So, while living in Germany I experienced the joys of the modern global marketing machine. But in Germany I had the advantage of doing most of my shopping at a large and fully-stocked mega-mart.
My experience in the Netherlands has been more … diverse. Take this recent errand, where I went to help Liz find some acetaminophen ("Tylenol" in North America) or ibuprofen ("Advil" in North America).
So, start with the list of places you might buy these things in North America. Remove grocery stores and big-box stores: the former won't have it, the latter don't really exist here. I'm left with stores like CVS, Walgreens or PharmaPlus. Well, none of those stores exist here, but let's see if we can find something equivalent… First off, remove all stores with "Apotheke" in the name, as those are strictly pharmacies and rarely carry stock, over-the-counter painkillers.
The first candidate I encounter appears to sell general toiletries, but after an exhaustive search, seems to be focused on perfumes, with a light dabbling of toiletries, that don't include painkillers. Across the street, I can see another store selling perfumes, but that turns out to be the perfume counter of a large department store.
Eventually, I discover a new class of store (one's name includes the word for "herbs"), that sells toiletries and low-level painkillers. But, even here, there's a few tricks. Many of these stores stock the medicine behind the register, which makes it harder for me to check the ingredients (as I'm painfully slow at translating). I manage to find a store where I can manhandle the goods, so to speak, but there's nothing with acetaminophen. I settle for something containing ibuprofen for now, but later learn that acetaminophen is known in these parts as paracetamol — same molecule, different marketing.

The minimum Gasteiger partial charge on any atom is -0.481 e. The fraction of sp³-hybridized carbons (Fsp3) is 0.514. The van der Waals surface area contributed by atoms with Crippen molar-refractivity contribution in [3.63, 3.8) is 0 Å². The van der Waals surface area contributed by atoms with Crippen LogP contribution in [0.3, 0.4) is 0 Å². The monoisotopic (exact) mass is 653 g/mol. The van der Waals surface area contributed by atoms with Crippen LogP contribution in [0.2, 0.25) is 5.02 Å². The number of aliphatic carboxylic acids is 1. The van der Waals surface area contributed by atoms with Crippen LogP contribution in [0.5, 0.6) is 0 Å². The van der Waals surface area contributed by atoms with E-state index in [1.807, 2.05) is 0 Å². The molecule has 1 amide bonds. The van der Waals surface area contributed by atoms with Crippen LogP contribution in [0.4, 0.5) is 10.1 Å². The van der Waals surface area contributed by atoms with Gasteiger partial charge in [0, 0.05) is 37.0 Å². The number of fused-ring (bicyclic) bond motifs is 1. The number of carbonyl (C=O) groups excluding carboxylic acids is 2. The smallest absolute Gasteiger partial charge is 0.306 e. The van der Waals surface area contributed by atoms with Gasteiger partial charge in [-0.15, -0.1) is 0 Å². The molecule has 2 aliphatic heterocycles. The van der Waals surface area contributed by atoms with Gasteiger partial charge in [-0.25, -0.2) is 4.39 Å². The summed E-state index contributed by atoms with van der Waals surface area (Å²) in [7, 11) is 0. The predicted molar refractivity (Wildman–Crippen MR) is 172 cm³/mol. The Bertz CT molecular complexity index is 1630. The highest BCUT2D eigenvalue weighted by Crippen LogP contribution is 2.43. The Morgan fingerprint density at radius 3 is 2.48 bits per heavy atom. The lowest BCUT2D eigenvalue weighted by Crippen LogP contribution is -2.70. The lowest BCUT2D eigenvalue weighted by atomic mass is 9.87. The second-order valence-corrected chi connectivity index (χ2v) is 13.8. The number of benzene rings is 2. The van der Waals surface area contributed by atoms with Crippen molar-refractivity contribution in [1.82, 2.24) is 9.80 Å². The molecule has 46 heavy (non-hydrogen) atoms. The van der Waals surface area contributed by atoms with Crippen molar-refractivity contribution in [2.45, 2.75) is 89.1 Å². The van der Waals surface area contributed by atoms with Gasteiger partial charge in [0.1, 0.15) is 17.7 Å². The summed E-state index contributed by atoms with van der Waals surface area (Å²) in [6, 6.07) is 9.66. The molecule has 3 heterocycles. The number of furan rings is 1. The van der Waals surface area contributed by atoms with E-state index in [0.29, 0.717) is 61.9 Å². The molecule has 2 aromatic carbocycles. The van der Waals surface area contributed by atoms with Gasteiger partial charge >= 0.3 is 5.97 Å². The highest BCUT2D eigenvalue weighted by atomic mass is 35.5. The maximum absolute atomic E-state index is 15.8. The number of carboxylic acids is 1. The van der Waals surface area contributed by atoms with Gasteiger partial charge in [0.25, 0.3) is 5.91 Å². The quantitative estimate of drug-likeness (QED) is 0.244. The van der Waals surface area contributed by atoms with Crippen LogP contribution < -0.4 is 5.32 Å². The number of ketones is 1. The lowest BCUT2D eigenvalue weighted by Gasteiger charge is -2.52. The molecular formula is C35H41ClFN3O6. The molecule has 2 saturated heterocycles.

A similar pattern seems to repeat itself for almost any otherwise "minor" shopping errand, and can take even more twists and turns if the item sought is rare or unusual to the Netherlands (though there are exceptions; I spent a long time looking for a butter dish, but found maple syrup at the second store I tried). And things do get easier with time, as the "database" grows, and I spend less time on trial-and-error. It's also has fun meeting other, more experienced ExPats, to trade tips and pointers. Sometimes locals are useful sources of information, too, but locals – in any culture – frequently take their cultural knowledge for granted.
Oh, one other oddity: in Utrecht, at least, stores of a similar nature tend to "clump" together. We spent an hour wandering around, trying to find a mobile store, and when we finally stumbled into a T-Mobile shop, we noticed that there were six other stores on the same street.